The QMA participates in guaranteed access consultations
Tuesday 04 April 2006
A more significant contribution from the private sector needed to enhance health care access
Montreal, April 04 2006 — On the eve of the presentation to the Social Affairs Commission of a memoir from the Quebec Medical Association, representing the QMA’s contribution to the consultation on the ministerial document Guaranteeing access: a challenge of equity, efficience and quality (French only), QMA President Dr. Robert Ouellet affirmed that: "We need to entertain the idea of a more significant intervention of the private sector in the financing and delivery of health services than that provided for in the Couillard plan."
The discussions held by the task force set up by the QMA, along with the results of surveys both of physicians and of the Quebec public at large over the past year have resulted in the adoption of a pragmatic, rather than ideological position focused on practical ways of improving service accessibility, while respecting the values dear to Quebecers. “We believe that if proper guidelines are set out, the use of the private sector may be an incentive to efficiency and contribute to healthy competition between the institutions that provide services,” stated the QMA spokesperson.
In its memoir, the QMA reiterates its support for the maintenance of significant public financing and for the principle of equal access to the system and to professional resources for all citizens without regard to their ability to pay. Consequently, a free-market approach that will allow speedier access to care by well-off citizens is not to be envisaged, since it runs counter to the principle of equity. However, the QMA also believes that the status quo is no longer a viable option.
Dr. Ouellet believes that “physicians should be allowed to practise in both the private and public sectors, in certain areas where there are no shortages and where the supply exceeds the demand. While respecting the concept of a hermetic separation between the provision of services financed by the public sector and those financed by the private sector, the QMA believes that the government should authorize dual services providing these translate into an improvement in the accessibility of services, an increase in the capacity of the health system, and a reduction in wait time. “Surgeons who cannot obtain sufficient operating time within the public time are a good example of the underuse of specialists, a situation that needs to be corrected.”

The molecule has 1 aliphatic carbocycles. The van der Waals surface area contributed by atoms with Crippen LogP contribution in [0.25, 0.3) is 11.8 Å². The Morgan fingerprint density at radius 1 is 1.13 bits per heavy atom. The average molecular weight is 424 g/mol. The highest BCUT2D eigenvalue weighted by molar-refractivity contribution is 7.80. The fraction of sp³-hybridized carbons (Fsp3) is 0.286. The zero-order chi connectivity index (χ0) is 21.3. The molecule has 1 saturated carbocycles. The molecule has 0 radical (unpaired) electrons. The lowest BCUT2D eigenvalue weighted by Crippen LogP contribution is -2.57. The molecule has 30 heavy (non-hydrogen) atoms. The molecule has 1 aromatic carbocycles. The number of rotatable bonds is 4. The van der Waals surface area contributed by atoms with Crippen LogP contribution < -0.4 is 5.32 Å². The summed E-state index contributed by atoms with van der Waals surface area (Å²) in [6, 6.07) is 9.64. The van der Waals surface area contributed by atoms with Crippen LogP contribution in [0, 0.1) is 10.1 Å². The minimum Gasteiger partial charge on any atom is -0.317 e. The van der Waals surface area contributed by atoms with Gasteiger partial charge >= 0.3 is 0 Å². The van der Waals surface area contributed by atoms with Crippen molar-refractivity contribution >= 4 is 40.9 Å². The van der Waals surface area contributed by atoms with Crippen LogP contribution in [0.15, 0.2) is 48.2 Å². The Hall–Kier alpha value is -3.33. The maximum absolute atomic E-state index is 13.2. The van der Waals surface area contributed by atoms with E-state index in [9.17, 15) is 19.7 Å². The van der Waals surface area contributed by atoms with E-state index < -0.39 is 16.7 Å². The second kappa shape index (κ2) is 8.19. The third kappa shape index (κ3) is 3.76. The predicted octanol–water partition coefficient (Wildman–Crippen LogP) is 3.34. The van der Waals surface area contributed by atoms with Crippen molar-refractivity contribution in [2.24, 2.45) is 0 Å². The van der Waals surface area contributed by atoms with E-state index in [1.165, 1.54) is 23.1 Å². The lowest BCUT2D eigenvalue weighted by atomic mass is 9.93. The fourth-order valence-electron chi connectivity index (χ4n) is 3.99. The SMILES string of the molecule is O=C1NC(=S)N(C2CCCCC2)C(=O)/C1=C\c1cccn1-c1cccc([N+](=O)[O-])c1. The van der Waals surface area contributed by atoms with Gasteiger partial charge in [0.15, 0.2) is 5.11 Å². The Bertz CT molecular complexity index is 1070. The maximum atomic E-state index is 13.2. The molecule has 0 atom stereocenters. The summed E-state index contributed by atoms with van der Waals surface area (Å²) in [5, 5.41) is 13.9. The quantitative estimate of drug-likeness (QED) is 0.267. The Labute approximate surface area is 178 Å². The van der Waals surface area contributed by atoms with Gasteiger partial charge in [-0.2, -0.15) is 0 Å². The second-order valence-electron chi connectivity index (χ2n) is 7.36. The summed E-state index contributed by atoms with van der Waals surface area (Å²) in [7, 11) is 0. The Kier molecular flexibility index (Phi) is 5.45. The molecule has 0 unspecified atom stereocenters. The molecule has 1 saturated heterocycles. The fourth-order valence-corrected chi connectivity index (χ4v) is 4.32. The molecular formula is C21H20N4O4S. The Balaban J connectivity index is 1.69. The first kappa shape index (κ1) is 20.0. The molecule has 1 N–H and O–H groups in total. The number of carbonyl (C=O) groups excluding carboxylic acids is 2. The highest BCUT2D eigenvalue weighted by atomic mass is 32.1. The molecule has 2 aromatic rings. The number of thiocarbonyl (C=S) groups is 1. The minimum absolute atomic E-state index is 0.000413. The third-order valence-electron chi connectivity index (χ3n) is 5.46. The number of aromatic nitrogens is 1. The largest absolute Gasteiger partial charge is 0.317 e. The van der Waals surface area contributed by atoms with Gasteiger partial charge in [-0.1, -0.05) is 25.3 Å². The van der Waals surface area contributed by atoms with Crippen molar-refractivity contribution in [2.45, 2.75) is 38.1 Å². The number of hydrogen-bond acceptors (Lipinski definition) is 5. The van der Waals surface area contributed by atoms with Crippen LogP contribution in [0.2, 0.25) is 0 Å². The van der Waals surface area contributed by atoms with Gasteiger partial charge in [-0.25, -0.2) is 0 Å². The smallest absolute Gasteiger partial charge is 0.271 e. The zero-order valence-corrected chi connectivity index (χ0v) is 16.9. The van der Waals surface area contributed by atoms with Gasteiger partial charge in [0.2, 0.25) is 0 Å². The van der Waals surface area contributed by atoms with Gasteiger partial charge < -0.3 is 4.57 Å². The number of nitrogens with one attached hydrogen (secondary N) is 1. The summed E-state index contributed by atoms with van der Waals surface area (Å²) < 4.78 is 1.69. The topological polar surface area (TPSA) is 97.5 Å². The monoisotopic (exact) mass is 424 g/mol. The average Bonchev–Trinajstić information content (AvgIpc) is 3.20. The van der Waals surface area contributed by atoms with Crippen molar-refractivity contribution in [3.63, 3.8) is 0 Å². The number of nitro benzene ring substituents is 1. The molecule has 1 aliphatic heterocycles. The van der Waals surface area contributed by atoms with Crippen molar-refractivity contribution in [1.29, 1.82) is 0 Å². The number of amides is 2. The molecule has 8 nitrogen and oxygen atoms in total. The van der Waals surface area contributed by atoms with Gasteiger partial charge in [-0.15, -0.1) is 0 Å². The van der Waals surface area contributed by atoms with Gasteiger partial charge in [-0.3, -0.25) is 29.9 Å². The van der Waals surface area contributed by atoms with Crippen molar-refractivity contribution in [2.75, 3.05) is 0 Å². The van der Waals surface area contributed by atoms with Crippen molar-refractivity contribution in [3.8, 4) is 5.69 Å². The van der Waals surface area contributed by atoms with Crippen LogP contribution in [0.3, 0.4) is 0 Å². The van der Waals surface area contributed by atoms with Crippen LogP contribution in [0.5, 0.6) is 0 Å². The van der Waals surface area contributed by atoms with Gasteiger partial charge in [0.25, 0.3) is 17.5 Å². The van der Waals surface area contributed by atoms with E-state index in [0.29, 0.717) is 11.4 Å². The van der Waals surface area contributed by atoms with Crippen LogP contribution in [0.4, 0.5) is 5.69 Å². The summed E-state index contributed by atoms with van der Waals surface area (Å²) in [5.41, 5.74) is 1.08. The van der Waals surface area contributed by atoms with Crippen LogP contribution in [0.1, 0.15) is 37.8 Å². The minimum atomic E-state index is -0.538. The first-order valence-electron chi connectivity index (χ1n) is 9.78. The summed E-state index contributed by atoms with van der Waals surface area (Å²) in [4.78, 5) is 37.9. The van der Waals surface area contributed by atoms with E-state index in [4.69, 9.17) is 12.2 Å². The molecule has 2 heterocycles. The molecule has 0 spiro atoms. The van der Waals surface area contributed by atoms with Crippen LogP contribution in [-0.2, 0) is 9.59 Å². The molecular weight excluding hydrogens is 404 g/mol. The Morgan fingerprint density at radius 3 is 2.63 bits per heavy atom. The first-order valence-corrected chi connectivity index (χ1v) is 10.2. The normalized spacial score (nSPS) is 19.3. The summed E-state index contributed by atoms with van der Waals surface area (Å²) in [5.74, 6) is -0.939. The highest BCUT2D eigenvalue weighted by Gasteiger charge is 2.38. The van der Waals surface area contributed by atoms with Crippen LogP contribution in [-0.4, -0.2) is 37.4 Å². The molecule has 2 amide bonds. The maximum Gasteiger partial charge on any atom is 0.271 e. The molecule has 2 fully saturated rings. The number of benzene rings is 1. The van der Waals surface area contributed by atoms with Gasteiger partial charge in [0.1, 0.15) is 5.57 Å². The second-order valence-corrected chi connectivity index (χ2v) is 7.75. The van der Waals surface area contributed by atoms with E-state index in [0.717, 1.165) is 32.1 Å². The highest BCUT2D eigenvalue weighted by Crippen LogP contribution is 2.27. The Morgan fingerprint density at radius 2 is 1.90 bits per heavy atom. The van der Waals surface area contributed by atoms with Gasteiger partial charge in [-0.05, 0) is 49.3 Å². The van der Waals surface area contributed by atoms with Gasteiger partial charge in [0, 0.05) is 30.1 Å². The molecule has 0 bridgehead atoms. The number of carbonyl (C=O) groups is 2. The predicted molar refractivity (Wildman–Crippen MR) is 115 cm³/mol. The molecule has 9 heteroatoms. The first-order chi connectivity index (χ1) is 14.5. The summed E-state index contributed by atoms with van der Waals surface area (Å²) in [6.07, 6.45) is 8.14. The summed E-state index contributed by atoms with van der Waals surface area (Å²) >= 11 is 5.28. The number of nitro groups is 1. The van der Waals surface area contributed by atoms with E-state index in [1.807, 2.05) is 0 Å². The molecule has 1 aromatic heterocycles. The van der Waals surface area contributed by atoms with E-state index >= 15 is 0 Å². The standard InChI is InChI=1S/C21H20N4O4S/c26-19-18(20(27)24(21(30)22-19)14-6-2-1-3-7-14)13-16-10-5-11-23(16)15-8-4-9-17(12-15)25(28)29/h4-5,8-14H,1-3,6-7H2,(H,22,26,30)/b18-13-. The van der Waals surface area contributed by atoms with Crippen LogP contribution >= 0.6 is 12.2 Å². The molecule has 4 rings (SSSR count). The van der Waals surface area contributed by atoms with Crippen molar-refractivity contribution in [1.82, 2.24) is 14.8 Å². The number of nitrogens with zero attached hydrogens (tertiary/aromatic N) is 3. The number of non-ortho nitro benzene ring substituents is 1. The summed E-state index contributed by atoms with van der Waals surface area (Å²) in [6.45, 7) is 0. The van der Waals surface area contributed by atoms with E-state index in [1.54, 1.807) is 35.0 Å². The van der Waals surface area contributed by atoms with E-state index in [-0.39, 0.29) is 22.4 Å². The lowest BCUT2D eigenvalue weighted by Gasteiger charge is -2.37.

The government should also abolish salary ceilings for general practitioners, an impediment to accessibility that is no longer justified. In the same order of ideas, the introduction of appropriate modes of compensation and working conditions would be an incentive to case management of those suffering from chronic illnesses.
Additionally, the QMA believes that the population should be allowed to take out private insurance policies for a range of medical and surgical procedures. Specialized affiliated clinics should be authorized to carry out a wide range of medical procedures that do not require reliance on unwieldy hospital infrastructures, rather than being limited to the procedures targeted by the proposed health care guarantee (hip, knee, cataract). According to the QMA President, “with proper monitoring, this opening up onto the private sector can be very well achieved without any deleterious repercussions for the public sector.”
Moreover, The QMA is in agreement with the idea of setting up a “health and social services account” which would consolidate all health and social services expenditures and include a statutory annual accounting procedure. The QMA also agrees with the introduction of a loss-of-autonomy insurance plan whose funds would be managed independently by the Régie des Rentes du Québec.
Finally, the QMA views positively the idea of carrying out public prevention and information campaigns and suggests that the government introduce incentives, more especially tax incentives, for those who opt for a healthy lifestyle and for firms that facilitate such choices.
Dr. Robert Ouellet will be available to answer questions from journalists at 2:30 p.m. on April 5, just prior to the resumption of hearings. The meeting will take place outside the Legislative Council Chamber in the Parliament building. The QMA will present its memoir at 5 p.m.
Source : Chantal Mantha
Quebec Medical Association